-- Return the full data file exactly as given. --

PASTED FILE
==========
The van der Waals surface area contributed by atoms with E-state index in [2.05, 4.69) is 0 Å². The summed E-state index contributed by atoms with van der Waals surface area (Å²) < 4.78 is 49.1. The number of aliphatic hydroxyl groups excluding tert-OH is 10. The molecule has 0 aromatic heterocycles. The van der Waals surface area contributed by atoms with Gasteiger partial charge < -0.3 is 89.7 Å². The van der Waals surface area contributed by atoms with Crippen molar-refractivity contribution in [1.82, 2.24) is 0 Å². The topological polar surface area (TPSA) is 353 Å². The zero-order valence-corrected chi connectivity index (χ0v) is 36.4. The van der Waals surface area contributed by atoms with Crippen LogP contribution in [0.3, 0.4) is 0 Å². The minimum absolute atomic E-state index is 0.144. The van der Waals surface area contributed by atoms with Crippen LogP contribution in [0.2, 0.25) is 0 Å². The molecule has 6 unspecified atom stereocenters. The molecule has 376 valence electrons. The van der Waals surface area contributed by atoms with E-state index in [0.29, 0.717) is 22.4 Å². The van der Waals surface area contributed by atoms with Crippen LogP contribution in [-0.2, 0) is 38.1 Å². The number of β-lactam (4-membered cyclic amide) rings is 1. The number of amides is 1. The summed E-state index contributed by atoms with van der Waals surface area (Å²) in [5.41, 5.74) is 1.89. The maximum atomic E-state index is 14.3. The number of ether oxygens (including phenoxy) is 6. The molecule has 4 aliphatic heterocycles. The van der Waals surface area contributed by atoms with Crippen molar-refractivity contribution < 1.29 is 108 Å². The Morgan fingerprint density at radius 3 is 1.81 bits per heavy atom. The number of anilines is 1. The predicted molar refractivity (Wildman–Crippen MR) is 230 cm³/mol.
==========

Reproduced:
The van der Waals surface area contributed by atoms with E-state index in [2.05, 4.69) is 0 Å². The summed E-state index contributed by atoms with van der Waals surface area (Å²) < 4.78 is 49.1. The number of aliphatic hydroxyl groups excluding tert-OH is 10. The molecule has 0 aromatic heterocycles. The van der Waals surface area contributed by atoms with Gasteiger partial charge < -0.3 is 89.7 Å². The van der Waals surface area contributed by atoms with Crippen molar-refractivity contribution in [1.82, 2.24) is 0 Å². The topological polar surface area (TPSA) is 353 Å². The zero-order valence-corrected chi connectivity index (χ0v) is 36.4. The van der Waals surface area contributed by atoms with Crippen LogP contribution in [0.3, 0.4) is 0 Å². The minimum absolute atomic E-state index is 0.144. The van der Waals surface area contributed by atoms with Crippen LogP contribution in [0.2, 0.25) is 0 Å². The molecule has 6 unspecified atom stereocenters. The molecule has 376 valence electrons. The van der Waals surface area contributed by atoms with E-state index in [0.29, 0.717) is 22.4 Å². The van der Waals surface area contributed by atoms with Crippen LogP contribution in [-0.2, 0) is 38.1 Å². The number of β-lactam (4-membered cyclic amide) rings is 1. The number of amides is 1. The summed E-state index contributed by atoms with van der Waals surface area (Å²) in [5.41, 5.74) is 1.89. The maximum atomic E-state index is 14.3. The number of ether oxygens (including phenoxy) is 6. The molecule has 4 aliphatic heterocycles. The van der Waals surface area contributed by atoms with Crippen molar-refractivity contribution < 1.29 is 108 Å². The Morgan fingerprint density at radius 3 is 1.81 bits per heavy atom. The number of anilines is 1. The predicted molar refractivity (Wildman–Crippen MR) is 230 cm³/mol.